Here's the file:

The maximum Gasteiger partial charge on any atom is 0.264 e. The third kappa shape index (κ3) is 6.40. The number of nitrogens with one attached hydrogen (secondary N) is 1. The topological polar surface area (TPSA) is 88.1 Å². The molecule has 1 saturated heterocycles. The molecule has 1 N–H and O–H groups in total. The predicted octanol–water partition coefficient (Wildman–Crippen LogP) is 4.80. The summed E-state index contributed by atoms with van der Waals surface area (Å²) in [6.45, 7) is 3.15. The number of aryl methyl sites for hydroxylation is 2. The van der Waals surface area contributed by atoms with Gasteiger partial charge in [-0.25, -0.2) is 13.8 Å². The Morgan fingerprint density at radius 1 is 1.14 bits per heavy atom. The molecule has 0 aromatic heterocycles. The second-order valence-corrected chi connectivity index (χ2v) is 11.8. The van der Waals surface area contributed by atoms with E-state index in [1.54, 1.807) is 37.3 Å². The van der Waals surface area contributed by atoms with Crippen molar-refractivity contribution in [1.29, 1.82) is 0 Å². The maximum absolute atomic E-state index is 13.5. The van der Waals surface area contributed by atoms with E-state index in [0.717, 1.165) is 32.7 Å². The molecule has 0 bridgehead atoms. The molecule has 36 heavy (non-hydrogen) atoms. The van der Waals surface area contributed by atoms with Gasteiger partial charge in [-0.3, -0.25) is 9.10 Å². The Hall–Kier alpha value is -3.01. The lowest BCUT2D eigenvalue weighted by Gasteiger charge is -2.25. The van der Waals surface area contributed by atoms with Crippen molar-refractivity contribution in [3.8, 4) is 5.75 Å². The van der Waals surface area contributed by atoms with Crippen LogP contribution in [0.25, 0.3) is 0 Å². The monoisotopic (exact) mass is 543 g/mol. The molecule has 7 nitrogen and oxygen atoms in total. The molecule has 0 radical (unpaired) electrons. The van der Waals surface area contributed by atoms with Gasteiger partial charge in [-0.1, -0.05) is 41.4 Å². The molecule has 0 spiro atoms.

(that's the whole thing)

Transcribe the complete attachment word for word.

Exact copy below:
The maximum Gasteiger partial charge on any atom is 0.264 e. The third kappa shape index (κ3) is 6.40. The number of nitrogens with one attached hydrogen (secondary N) is 1. The topological polar surface area (TPSA) is 88.1 Å². The molecule has 1 saturated heterocycles. The molecule has 1 N–H and O–H groups in total. The predicted octanol–water partition coefficient (Wildman–Crippen LogP) is 4.80. The summed E-state index contributed by atoms with van der Waals surface area (Å²) in [6.45, 7) is 3.15. The number of aryl methyl sites for hydroxylation is 2. The van der Waals surface area contributed by atoms with Gasteiger partial charge in [-0.25, -0.2) is 13.8 Å². The Morgan fingerprint density at radius 1 is 1.14 bits per heavy atom. The molecule has 0 aromatic heterocycles. The second-order valence-corrected chi connectivity index (χ2v) is 11.8. The van der Waals surface area contributed by atoms with E-state index in [1.54, 1.807) is 37.3 Å². The van der Waals surface area contributed by atoms with Crippen molar-refractivity contribution in [1.29, 1.82) is 0 Å². The maximum absolute atomic E-state index is 13.5. The van der Waals surface area contributed by atoms with E-state index in [0.717, 1.165) is 32.7 Å². The molecule has 0 bridgehead atoms. The molecule has 36 heavy (non-hydrogen) atoms. The van der Waals surface area contributed by atoms with Gasteiger partial charge in [-0.3, -0.25) is 9.10 Å². The Hall–Kier alpha value is -3.01. The lowest BCUT2D eigenvalue weighted by Gasteiger charge is -2.25. The van der Waals surface area contributed by atoms with Crippen molar-refractivity contribution in [3.8, 4) is 5.75 Å². The van der Waals surface area contributed by atoms with Crippen LogP contribution in [0.25, 0.3) is 0 Å². The monoisotopic (exact) mass is 543 g/mol. The molecule has 7 nitrogen and oxygen atoms in total. The molecule has 0 radical (unpaired) electrons. The van der Waals surface area contributed by atoms with Gasteiger partial charge in [-0.1, -0.05) is 41.4 Å². The molecule has 0 spiro atoms.